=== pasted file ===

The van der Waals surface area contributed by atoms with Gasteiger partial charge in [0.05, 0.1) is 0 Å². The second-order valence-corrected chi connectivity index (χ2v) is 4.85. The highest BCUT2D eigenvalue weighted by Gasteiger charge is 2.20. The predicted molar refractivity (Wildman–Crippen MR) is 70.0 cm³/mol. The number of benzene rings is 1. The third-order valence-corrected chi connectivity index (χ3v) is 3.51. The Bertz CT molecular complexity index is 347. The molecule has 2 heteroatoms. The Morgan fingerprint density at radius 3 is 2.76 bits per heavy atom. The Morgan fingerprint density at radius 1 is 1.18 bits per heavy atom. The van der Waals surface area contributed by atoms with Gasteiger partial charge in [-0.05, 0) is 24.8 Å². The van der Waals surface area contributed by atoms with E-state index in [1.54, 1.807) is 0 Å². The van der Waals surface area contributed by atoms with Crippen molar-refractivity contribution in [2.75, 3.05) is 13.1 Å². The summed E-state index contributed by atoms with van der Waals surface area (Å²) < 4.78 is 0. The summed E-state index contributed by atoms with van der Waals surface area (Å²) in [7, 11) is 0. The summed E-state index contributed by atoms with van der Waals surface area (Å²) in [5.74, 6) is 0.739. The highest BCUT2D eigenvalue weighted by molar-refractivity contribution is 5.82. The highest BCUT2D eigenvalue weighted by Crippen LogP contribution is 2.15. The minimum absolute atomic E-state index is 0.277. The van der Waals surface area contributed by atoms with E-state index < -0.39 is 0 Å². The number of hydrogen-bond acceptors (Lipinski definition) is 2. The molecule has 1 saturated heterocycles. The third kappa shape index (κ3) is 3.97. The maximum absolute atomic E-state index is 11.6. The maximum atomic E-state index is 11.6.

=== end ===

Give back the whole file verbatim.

The van der Waals surface area contributed by atoms with Gasteiger partial charge in [0.05, 0.1) is 0 Å². The second-order valence-corrected chi connectivity index (χ2v) is 4.85. The highest BCUT2D eigenvalue weighted by Gasteiger charge is 2.20. The predicted molar refractivity (Wildman–Crippen MR) is 70.0 cm³/mol. The number of benzene rings is 1. The third-order valence-corrected chi connectivity index (χ3v) is 3.51. The Bertz CT molecular complexity index is 347. The molecule has 2 heteroatoms. The Morgan fingerprint density at radius 3 is 2.76 bits per heavy atom. The Morgan fingerprint density at radius 1 is 1.18 bits per heavy atom. The van der Waals surface area contributed by atoms with Gasteiger partial charge in [-0.05, 0) is 24.8 Å². The van der Waals surface area contributed by atoms with E-state index in [1.54, 1.807) is 0 Å². The van der Waals surface area contributed by atoms with Crippen molar-refractivity contribution in [2.75, 3.05) is 13.1 Å². The summed E-state index contributed by atoms with van der Waals surface area (Å²) < 4.78 is 0. The summed E-state index contributed by atoms with van der Waals surface area (Å²) in [7, 11) is 0. The summed E-state index contributed by atoms with van der Waals surface area (Å²) in [5.74, 6) is 0.739. The highest BCUT2D eigenvalue weighted by molar-refractivity contribution is 5.82. The highest BCUT2D eigenvalue weighted by Crippen LogP contribution is 2.15. The minimum absolute atomic E-state index is 0.277. The van der Waals surface area contributed by atoms with E-state index < -0.39 is 0 Å². The number of hydrogen-bond acceptors (Lipinski definition) is 2. The molecule has 1 saturated heterocycles. The third kappa shape index (κ3) is 3.97. The maximum absolute atomic E-state index is 11.6. The maximum atomic E-state index is 11.6.